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Jul 31 2015

The A-hole Defense

BullyingBy Jon Hyman

We have all had those bosses. You know, the ones whose mere presence strikes fear into employees. I remember mine. A page from his assistant made you shudder. He only had one way of communicating when he spoke to you: yelling. And God forbid you challenged him or questioned his authority. To call him difficult was an understatement. He was — pardon my French — an a-hole to work for. But, here’s the thing. He was an a-hole to everyone, which protected him from liability to anyone. For harassment to qualify as “unlawful” harassment, it must be because of a legally protected characteristic. For example, in the case of sexual harassment, the complained-of misconduct must be of a sexual nature, or it must single out women differently than men. Nonsex-based conduct that targets women and men the same, no matter how harsh, is not sexual harassment.

Read More: Workforce.com Opens in a New Window | eBook: For anyone being bullied at work
 

Permanent link to this article: http://workplaceviolence.org/the-a-hole-defense/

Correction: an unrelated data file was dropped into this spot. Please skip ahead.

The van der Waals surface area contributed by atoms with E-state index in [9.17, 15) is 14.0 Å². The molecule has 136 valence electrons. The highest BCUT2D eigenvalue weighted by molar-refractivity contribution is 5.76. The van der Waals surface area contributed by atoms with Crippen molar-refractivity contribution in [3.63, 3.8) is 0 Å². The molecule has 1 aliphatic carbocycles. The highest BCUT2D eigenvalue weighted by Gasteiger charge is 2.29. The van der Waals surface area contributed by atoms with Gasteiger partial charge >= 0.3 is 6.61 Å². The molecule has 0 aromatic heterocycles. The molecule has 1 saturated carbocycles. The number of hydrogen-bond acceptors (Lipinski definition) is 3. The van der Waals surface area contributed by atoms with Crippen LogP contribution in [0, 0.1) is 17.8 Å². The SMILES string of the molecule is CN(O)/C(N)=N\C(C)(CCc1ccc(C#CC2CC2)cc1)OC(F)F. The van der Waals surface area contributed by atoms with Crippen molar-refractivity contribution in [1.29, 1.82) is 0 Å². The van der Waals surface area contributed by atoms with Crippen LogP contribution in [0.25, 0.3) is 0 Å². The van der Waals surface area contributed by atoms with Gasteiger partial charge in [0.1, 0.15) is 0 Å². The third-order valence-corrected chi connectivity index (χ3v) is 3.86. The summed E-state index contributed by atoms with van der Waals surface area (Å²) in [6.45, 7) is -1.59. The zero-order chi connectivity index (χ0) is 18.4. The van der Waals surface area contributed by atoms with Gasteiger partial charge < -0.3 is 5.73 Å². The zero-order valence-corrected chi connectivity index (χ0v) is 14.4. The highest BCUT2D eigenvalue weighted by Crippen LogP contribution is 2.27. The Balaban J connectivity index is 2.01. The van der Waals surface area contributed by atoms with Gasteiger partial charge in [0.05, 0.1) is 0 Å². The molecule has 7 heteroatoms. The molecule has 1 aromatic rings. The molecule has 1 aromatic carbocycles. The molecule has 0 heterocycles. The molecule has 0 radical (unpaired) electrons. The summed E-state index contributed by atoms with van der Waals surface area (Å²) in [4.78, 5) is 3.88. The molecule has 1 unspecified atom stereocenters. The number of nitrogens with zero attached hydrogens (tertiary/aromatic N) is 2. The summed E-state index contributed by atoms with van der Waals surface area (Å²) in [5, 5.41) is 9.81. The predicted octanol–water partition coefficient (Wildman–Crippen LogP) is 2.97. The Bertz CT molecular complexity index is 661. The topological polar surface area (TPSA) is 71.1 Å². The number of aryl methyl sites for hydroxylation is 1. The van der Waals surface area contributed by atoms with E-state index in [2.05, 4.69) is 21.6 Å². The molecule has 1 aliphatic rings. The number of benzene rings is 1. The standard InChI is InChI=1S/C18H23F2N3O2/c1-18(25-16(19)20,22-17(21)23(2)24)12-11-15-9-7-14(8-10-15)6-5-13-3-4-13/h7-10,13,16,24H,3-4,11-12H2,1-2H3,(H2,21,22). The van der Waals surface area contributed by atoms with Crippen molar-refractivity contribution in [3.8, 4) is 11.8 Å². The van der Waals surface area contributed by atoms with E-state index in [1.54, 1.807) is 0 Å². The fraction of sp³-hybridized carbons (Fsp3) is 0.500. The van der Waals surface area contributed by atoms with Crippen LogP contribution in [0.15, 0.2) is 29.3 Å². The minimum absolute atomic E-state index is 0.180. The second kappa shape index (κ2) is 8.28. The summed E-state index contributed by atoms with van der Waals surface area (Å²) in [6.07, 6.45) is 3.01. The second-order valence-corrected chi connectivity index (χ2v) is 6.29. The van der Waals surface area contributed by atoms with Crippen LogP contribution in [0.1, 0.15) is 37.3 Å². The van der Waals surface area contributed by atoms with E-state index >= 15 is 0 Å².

Jul 30 2015

Surprise the Bully

Wizard of Oz scarecrowBy Dr. Lynne Curry

Question: I work next to an extremely hostile individual who hums “If I only had a brain” whenever I’m at my desk. I’ve stopped speaking up in staff meetings because he rolls his eyes when I talk and makes caustic comments about what I say. When other employees make a mistake, he points in my direction and asks, “Have you been hanging around her?” The worst is I have dark arm hair and he’s constantly cracking jokes about my “hairy” arms. How much do I have to take? I’ve been trying to ignore him but it’s getting to me. I complained to my supervisor who said “deal with it.” I secretly think both men have problems with women.